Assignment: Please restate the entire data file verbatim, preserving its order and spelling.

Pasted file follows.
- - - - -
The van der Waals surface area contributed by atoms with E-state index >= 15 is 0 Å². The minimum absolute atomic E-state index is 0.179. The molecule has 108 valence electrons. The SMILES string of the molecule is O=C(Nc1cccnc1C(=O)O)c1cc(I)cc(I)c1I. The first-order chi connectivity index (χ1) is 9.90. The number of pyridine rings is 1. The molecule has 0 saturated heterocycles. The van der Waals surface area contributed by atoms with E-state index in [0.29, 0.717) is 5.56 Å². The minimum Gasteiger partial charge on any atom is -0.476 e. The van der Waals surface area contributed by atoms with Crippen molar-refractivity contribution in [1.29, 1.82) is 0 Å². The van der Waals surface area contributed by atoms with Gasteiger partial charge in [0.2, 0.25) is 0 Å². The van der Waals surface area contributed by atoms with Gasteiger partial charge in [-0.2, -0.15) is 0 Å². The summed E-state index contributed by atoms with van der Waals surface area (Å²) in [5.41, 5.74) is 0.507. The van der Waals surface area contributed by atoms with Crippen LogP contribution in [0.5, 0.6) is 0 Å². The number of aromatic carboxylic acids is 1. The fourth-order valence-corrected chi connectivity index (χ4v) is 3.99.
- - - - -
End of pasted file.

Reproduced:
The van der Waals surface area contributed by atoms with E-state index >= 15 is 0 Å². The minimum absolute atomic E-state index is 0.179. The molecule has 108 valence electrons. The SMILES string of the molecule is O=C(Nc1cccnc1C(=O)O)c1cc(I)cc(I)c1I. The first-order chi connectivity index (χ1) is 9.90. The number of pyridine rings is 1. The molecule has 0 saturated heterocycles. The van der Waals surface area contributed by atoms with E-state index in [0.29, 0.717) is 5.56 Å². The minimum Gasteiger partial charge on any atom is -0.476 e. The van der Waals surface area contributed by atoms with Crippen molar-refractivity contribution in [1.29, 1.82) is 0 Å². The van der Waals surface area contributed by atoms with Gasteiger partial charge in [0.2, 0.25) is 0 Å². The van der Waals surface area contributed by atoms with Gasteiger partial charge in [-0.2, -0.15) is 0 Å². The summed E-state index contributed by atoms with van der Waals surface area (Å²) in [5.41, 5.74) is 0.507. The van der Waals surface area contributed by atoms with Crippen LogP contribution in [0.5, 0.6) is 0 Å². The number of aromatic carboxylic acids is 1. The fourth-order valence-corrected chi connectivity index (χ4v) is 3.99.